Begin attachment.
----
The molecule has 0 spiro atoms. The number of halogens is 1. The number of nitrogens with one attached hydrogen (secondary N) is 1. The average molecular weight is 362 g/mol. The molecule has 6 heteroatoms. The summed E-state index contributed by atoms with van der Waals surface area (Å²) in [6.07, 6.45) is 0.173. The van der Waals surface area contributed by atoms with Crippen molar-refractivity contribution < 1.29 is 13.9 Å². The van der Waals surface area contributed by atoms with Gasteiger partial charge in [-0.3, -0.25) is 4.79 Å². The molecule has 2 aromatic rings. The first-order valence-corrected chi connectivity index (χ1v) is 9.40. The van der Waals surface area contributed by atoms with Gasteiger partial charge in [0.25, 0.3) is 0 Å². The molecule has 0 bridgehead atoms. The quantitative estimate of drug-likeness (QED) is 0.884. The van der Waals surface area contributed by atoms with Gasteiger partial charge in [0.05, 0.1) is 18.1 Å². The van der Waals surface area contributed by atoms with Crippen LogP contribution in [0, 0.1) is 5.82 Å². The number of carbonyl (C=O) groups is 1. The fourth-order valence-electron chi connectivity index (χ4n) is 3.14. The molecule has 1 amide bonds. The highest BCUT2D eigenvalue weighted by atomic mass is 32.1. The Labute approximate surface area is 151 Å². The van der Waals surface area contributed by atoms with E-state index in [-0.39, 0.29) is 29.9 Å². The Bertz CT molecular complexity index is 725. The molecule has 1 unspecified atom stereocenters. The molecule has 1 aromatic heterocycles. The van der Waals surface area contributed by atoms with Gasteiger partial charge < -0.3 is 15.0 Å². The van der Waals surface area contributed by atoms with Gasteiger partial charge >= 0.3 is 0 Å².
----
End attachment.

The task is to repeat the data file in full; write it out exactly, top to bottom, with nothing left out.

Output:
The molecule has 0 spiro atoms. The number of halogens is 1. The number of nitrogens with one attached hydrogen (secondary N) is 1. The average molecular weight is 362 g/mol. The molecule has 6 heteroatoms. The summed E-state index contributed by atoms with van der Waals surface area (Å²) in [6.07, 6.45) is 0.173. The van der Waals surface area contributed by atoms with Crippen molar-refractivity contribution < 1.29 is 13.9 Å². The van der Waals surface area contributed by atoms with Gasteiger partial charge in [-0.3, -0.25) is 4.79 Å². The molecule has 2 aromatic rings. The first-order valence-corrected chi connectivity index (χ1v) is 9.40. The van der Waals surface area contributed by atoms with Gasteiger partial charge in [0.25, 0.3) is 0 Å². The molecule has 0 bridgehead atoms. The quantitative estimate of drug-likeness (QED) is 0.884. The van der Waals surface area contributed by atoms with Gasteiger partial charge in [0.05, 0.1) is 18.1 Å². The van der Waals surface area contributed by atoms with Crippen LogP contribution in [0, 0.1) is 5.82 Å². The number of carbonyl (C=O) groups is 1. The fourth-order valence-electron chi connectivity index (χ4n) is 3.14. The molecule has 1 amide bonds. The highest BCUT2D eigenvalue weighted by atomic mass is 32.1. The Labute approximate surface area is 151 Å². The van der Waals surface area contributed by atoms with E-state index in [-0.39, 0.29) is 29.9 Å². The Bertz CT molecular complexity index is 725. The molecule has 1 unspecified atom stereocenters. The molecule has 1 aromatic heterocycles. The van der Waals surface area contributed by atoms with Gasteiger partial charge < -0.3 is 15.0 Å². The van der Waals surface area contributed by atoms with Gasteiger partial charge >= 0.3 is 0 Å².